Clean up continues on the tank removal at Tommys Sinclair in Glasgow. At this time 5 tanks will be dug out. Fossum’s of Glasgow is doing the removal with State of Montana DEQ on site during the removal. Soil samples are taken and sent to a lab in Billings for analysis. Shown in some of the photos are Hanson drilling workers cleaning the inside of two of the old tanks.

On Monday, Rod Ost and his crew removed all the old fuel from the tanks. Tuesday they took out cleaning residue from the tanks. The Montana DEQ said he figures they will be on site 3 more days.(Photos by Tank Boyer.)

(Wahpeton, North Dakota-AP) The dean of the Helena College of Technology, Hinsdale graduate Alex Capdeville, lost out in a bid to become president of the North Dakota College of Science.

North Dakota's Board of Higher Education gave the job to Sharon Hart, president of Middlesex Community College in Connecticut.
Capdeville was one of three finalists for the post. And he was a semifinalist for the same job 13 years ago.

The other finalist this time was Patricia Donohue, vice chancellor of education at St. Louis Community College.

Larry Isaak is chancellor of North Dakota's University System. He says all three finalists had strong credentials. (Copyright 2000 by The Associated Press. All Rights Reserved.)


(Billings-AP)A former Bureau of Indian Affairs employee at Fort Peck is under federal indictment, for misusing his government credit card. Civil engineering technician Leroy Headdress was fired by the agency. He's accused of making unauthorized charges of almost eight-thousand dollars -- much of that in cash advances.

Thirteen other B-I-A employees, in the Montana-Wyoming region, have been disciplined for credit-card misuse. They received suspensions, ranging from a week to 30 days. All were required to repay unauthorized charges. Bill Benjamin is B-I-A deputy regional director in Billings. He says the Interior Department issued credit cards, to anyone who traveled on B-I-A business.

The cards were supposed to be for official use only. Benjamin says, if you give a credit card to someone who can't handle his own credit, that person is bound to get into trouble.

(Copyright 2000 by The Associated Press. All Rights Reserved.)


The Combined Campaign had a number of events scheduled for their fund raising extravaganza. Here are a few photo's from this Saturday's events:

Valley County Food Bank 3-on3 Basketball Tournament

Mvc-009x.jpg (145388 bytes) Mvc-006x.jpg (70702 bytes) 001x.jpg (69084 bytes)

Girl Scout Carnival

Mvc-06x.jpg (150023 bytes) Mvc-005x.jpg (162035 bytes)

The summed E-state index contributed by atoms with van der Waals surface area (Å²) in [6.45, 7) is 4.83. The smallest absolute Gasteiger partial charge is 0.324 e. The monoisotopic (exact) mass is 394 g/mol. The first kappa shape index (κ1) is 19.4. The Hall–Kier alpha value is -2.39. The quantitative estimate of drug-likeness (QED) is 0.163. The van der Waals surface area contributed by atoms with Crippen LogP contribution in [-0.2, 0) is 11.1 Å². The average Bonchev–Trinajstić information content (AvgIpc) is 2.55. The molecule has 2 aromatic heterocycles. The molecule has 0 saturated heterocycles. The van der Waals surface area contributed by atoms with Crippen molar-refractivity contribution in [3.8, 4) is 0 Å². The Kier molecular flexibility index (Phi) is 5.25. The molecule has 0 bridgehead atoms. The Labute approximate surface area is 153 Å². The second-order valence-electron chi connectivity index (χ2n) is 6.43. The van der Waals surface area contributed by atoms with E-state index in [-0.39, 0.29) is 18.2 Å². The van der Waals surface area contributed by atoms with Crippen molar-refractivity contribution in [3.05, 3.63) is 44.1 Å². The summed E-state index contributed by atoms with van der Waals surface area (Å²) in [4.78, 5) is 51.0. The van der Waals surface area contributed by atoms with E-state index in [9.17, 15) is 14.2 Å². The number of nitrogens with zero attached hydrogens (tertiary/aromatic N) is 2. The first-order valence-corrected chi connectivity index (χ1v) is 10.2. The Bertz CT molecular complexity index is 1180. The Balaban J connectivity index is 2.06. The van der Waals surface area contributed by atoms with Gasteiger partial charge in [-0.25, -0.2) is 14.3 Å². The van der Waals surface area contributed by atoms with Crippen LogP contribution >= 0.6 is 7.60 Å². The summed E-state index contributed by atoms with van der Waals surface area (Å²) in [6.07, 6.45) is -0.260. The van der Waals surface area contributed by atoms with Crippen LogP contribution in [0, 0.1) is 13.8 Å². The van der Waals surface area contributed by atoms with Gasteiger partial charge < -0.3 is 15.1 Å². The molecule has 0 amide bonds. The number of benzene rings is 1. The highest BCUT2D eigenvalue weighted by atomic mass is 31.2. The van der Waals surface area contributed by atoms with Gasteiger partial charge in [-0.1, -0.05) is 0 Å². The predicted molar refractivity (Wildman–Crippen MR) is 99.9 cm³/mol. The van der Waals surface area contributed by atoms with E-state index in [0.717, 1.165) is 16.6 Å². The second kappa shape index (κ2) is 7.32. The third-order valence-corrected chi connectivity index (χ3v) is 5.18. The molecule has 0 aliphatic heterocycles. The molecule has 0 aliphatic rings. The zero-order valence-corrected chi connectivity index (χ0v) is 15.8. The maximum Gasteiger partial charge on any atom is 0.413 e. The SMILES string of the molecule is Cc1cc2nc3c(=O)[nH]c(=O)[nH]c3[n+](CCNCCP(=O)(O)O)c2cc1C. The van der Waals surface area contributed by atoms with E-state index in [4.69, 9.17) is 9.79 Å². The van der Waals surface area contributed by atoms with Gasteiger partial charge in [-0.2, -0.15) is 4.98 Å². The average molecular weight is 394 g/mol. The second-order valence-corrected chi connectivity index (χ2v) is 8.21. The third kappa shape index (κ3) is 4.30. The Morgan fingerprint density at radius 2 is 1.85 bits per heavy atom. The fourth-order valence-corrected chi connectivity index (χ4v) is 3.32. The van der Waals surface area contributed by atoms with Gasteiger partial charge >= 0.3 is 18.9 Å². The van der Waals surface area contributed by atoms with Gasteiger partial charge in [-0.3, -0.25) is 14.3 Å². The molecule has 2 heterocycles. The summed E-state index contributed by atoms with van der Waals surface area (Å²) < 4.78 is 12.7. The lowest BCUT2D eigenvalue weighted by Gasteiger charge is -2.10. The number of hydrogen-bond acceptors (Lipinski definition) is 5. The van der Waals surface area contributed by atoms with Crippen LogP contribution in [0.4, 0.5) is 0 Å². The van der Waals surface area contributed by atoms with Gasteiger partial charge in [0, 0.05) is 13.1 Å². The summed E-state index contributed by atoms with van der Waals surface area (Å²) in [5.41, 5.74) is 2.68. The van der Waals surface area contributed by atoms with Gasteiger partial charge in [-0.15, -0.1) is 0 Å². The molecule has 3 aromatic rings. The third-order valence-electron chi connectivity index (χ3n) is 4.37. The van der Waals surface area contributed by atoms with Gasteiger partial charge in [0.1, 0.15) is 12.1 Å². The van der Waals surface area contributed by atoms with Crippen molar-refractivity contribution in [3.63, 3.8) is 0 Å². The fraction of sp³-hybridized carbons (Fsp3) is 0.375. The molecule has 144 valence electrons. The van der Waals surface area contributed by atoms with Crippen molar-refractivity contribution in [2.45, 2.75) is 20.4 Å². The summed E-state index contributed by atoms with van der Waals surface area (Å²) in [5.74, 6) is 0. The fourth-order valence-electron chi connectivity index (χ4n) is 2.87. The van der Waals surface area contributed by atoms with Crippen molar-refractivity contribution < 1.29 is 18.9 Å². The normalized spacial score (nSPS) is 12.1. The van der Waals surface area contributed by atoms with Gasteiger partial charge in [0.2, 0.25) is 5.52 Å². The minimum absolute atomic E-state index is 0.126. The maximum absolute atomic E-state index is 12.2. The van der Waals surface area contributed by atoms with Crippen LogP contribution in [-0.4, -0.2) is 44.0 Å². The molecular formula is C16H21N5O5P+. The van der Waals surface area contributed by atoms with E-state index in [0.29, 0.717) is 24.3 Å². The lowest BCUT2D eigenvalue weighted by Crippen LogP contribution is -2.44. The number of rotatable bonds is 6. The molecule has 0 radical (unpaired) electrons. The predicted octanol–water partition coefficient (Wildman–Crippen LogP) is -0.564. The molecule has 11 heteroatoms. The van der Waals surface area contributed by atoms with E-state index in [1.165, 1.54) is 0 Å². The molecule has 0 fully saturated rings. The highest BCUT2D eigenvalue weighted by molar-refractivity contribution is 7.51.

Valley Respice Chili Cook-Off

Mvc-007x.jpg (148990 bytes) Mvc-008x.jpg (155141 bytes)

Awards Ceremony

Mvc-001x.jpg (142890 bytes) Mvc-002x.jpg (168962 bytes) Mvc-003x.jpg (141826 bytes)

Scottie Day Care / KLTZ Dance

Mvc-011x.jpg (105634 bytes) Mvc-010x.jpg (79504 bytes) Mvc-9x.jpg (143465 bytes)


The Missoula Children's Theatre production of "Sleeping Beauty", with over 50 local children, performed  at 3p.m. and 7:30p.m. in the High School Auditorium.  Here are a few pictures from Saturday's dress rehearsal:

Mvc-095f.jpg (63315 bytes) Mvc-097f.jpg (67529 bytes) Mvc-099f.jpg (78745 bytes) Mvc-100f.jpg (68618 bytes)
Mvc-103f.jpg (67120 bytes) Mvc-105f.jpg (69424 bytes) Mvc-108f.jpg (73278 bytes) Mvc-109f.jpg (74762 bytes)
Mvc-110f.jpg (77749 bytes) Mvc-111f.jpg (68070 bytes) Mvc-112f.jpg (77177 bytes) Mvc-113f.jpg (72265 bytes)
Mvc-114f.jpg (68293 bytes) Mvc-115f.jpg (70269 bytes) Mvc-116f.jpg (54268 bytes) Mvc-117f.jpg (55200 bytes)
Mvc-118f.jpg (62840 bytes) Mvc-119f.jpg (64203 bytes) Mvc-120f.jpg (57292 bytes) Mvc-121f.jpg (61568 bytes)

Easter Fun 4/20/00
Mrs. Etcharts 2nd grade class had a project and it came to the test this afternoon. Each student was given instructions for the Humpty Dumpty egg drop. The egg containers needed to protect a raw egg from a fall from the classroom window, approx. 20ft below. The landing zone was a concrete slab.
16 students took part in the egg drop.
MVC-013F.JPG (93360 bytes) MVC-004F.JPG (59606 bytes) MVC-006F.JPG (79665 bytes)
MVC-012F.JPG (41015 bytes)MVC-001F.JPG (65781 bytes) MVC-008F.JPG (66696 bytes) MVC-014F.JPG (70348 bytes)
MVC-003F.JPG (56037 bytes) MVC-002F.JPG (80385 bytes) MVC-005F.JPG (74704 bytes)
Here are the results.
14 eggs survived the fall.
2 eggs didn't make it.
Some of the packing material used to protect the eggs is listed below.
A bag filled with water packed in a box.
Foam packing peanuts